Pollock says some colleges now use third-party processors, which may lead to the appearance of more stealth applicants because they aren't entered into a college's system until the student makes some sort of inquiry, even though the college has contacted them.

At Albright College (Pa.) Greg Eichhorn, dean of admission, says the trend makes website quality absolutely essential. "You just need to be cognizant and make sure you know people are evaluating and shopping you all the time."

"I think students are really redefining how they conduct their college search process," concludes Sewanee's Afton. "There is so much in the media about college admissions and students are often bombarded with publications and e-mails from colleges, that stepping away from the traditional approach is a way for them to have more control over the search. These students are tuned in but have chosen to tune out many of our traditional approaches. They are dealing with the process on their terms." --Dick Jones

The Global Perspective Institute has formed a committee of 12 national leaders to work with GPI and the Association of American Colleges and Universities to craft a recommended national action plan on civic learning and democratic engagement in higher education. That plan will be submitted to the U.S. Department of Education.

Administrative members of the committee include Richard Guarasci, president of Wagner College (N.Y.), Donald Harward, president emeritus of Bates College (Maine), Brian Murphy, president of De Anza College (Calif.), and David Scobey, executive dean of The New School (N.Y.). The team is establishing five national roundtables to be held during the first three months of this year, to bring together leaders and experts in a variety of areas, including those from campus-based civic engagement centers, faculty whose scholarship focused on civic and democratic learning, college and university presidents, and public higher ed system leaders.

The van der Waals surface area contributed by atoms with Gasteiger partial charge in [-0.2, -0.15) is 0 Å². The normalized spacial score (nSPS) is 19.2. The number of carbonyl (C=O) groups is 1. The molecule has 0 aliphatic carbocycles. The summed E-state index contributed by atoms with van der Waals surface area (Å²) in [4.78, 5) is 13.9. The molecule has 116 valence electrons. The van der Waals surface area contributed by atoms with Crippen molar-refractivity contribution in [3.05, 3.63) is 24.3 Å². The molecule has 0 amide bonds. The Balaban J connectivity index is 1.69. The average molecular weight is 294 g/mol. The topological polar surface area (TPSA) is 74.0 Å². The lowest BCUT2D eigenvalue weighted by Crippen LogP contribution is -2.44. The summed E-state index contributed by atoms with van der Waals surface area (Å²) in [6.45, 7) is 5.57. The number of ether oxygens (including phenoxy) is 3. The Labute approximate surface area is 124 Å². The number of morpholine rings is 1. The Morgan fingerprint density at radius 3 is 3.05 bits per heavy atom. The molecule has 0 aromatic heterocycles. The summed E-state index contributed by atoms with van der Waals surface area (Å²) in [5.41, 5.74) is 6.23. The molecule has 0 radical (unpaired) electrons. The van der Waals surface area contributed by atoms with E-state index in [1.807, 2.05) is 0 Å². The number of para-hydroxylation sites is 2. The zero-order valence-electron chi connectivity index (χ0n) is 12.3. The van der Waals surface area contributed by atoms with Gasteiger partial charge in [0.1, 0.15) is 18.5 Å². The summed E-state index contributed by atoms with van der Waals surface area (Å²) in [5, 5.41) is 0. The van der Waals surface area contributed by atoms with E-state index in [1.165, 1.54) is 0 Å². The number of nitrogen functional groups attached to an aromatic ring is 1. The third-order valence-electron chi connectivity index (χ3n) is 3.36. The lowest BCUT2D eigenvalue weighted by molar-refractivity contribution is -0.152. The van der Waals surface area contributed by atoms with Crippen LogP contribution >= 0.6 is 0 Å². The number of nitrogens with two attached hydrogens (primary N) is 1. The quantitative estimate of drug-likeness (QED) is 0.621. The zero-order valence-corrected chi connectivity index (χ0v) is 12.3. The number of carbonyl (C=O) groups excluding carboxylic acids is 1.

For more information on the initiative, visit www.civiclearning.org. --Melissa Ezarik

Degrees of Inequality: Culture, Class, and Gender in American Higher Education By Ann L. Mullen; Johns Hopkins, 2011; 248 pp; $50

 

Two miles?10,560 feet. It doesn't seem like a very great distance. But when it comes to two respected Connecticut institutions, the distance can seem worlds apart. Ann Mullen says Yale University and its nearby neighbor Southern Connecticut State University have similarly stated missions, but differ dramatically in how they are perceived on the outside and experienced on the inside.